Your Right to Remain Silent: The Miranda Rule Explained
“Hey they didn’t read me my rights, what happens now?”
WHAT IS THE MIRANDA WARNING?
You’ve probably heard it lots of times on TV crime shows: “You have the right to remain silent. Anything you say can and will be used against you in a court of law. You have the right to be speak to an attorney, and to have an attorney present during any questioning. If you cannot afford a lawyer, one will be provided for you at government expense.” That is the Miranda Warning, named after a famous case involving a suspect named (what else?) Miranda.
All of the statements in the warning are true; however, it is not necessary for a police officer to recite the magic words in order to arrest you. In most situations, the police will give the warning only if you are going to be asked questions; if they interrogate you outside the presence of your lawyer without giving the warning, any answers you give probably cannot be introduced in court as evidence against you. However, the police are allowed to ask routine booking questions such as your name, address, date of birth, and social security number in order to establish your identity, without reading you the Miranda warning. You can also be given a breathalizer test without the warning. Of course, you always have the right to refuse to answer any questions.
IS AN ARREST ILLEGAL IF THE POLICE NEGLECT TO READ THE MIRANDA RIGHTS TO THE SUSPECT?
No. These rights are your protection against self-incrimination only, not against being arrested. The only thing the police need before making an arrest is “probable cause” — a sufficient reason, based on facts and observations, to believe you have committed a crime. Police must recite the Miranda rights only when they are about to interrogate a suspect. If they do not, then a judge might later throw out any statements made, though the arrest may still be valid.
WHO WAS THIS GUY MIRANDA?
While the Miranda warnings are considered a cornerstone of our civil liberties, the person after whom they were named was hardly someone most people would consider a hero. In 1963, Ernesto Miranda, an eighth-grade dropout with a criminal record, had been picked up by Phoenix police and accused of raping and kidnapping a mildly retarded 18-year-old woman. After two hours in a police interrogation room Miranda signed a written confession, but he apparently never was told that he had the right to remain silent, to have a lawyer, and to be protected against self-incrimination.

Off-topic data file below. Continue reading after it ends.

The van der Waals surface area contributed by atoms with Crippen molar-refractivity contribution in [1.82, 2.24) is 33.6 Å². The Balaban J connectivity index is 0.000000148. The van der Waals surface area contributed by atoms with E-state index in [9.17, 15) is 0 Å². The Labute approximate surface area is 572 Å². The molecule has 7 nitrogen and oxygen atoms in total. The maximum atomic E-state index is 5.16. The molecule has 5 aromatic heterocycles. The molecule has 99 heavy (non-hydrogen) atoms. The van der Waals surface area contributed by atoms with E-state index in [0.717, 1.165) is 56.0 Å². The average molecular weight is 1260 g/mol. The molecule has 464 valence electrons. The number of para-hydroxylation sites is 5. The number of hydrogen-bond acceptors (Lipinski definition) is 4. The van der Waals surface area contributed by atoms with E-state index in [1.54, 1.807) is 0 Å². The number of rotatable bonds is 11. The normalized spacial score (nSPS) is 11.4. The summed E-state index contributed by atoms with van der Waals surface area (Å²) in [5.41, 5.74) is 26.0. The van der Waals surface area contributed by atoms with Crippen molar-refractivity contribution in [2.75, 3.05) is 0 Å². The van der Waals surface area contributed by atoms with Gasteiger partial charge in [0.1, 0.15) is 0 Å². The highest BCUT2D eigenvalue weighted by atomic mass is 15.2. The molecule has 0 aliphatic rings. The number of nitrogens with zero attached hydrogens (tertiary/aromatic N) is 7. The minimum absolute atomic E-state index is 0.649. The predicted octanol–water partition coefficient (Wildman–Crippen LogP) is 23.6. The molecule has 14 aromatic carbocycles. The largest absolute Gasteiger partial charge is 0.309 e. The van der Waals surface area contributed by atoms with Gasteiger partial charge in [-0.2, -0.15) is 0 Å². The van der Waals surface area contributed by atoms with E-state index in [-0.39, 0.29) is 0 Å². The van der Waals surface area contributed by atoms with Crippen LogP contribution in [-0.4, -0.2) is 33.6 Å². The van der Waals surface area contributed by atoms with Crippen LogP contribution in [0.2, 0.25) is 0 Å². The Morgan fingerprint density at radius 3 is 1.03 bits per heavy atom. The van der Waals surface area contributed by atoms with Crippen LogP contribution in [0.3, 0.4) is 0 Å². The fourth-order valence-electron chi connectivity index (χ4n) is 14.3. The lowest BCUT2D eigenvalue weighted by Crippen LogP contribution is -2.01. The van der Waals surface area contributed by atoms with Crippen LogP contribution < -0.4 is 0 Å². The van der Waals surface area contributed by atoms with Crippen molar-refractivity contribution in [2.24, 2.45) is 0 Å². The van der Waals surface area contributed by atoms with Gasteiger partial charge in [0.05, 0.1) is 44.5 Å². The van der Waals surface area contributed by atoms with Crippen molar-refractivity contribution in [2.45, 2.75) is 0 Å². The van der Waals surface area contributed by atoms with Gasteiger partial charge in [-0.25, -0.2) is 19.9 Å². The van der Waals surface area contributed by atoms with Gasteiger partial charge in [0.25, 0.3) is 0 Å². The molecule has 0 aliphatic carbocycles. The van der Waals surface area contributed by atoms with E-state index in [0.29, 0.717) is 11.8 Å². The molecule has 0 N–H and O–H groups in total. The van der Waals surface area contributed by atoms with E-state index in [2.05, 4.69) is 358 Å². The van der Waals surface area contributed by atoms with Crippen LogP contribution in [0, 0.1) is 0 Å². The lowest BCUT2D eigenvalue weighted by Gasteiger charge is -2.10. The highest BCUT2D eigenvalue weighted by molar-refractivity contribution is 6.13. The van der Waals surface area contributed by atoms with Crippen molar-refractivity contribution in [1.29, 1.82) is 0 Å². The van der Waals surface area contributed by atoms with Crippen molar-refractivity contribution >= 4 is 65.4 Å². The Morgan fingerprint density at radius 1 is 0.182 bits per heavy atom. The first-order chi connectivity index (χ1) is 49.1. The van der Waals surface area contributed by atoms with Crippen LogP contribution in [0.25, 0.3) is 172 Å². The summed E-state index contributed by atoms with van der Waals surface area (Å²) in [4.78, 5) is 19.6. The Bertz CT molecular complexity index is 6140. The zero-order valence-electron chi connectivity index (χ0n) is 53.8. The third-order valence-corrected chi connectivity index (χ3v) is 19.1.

Despite his lawyer’s objections, the confession was presented as evidence at Miranda’s trial, and he was convicted and sentenced to 20 years. His appeal went all the way to the Supreme Court, where it was joined with three other similar cases. In a landmark ruling issued in 1966, the court established that the accused have the right to remain silent and that prosecutors may not use statements made by defendants while in police custody unless the police have advised them of their rights.
That ruling offered only temporary reprieve to Miranda. He was retried. The second time round the prosecutors couldn’t use the confession, but they did have additional evidence from a former girlfriend of Miranda’s who testified that he had told her about the kidnapping and rape. He was convicted again and served 11 years before being paroled in 1972. He was arrested and returned to prison several times after.
Miranda died in 1976 at age 34 after being stabbed during an argument in a bar. The police arrested a suspect who chose to remain silent after being read his rights. The suspect was released and no one was ever charged with the killing.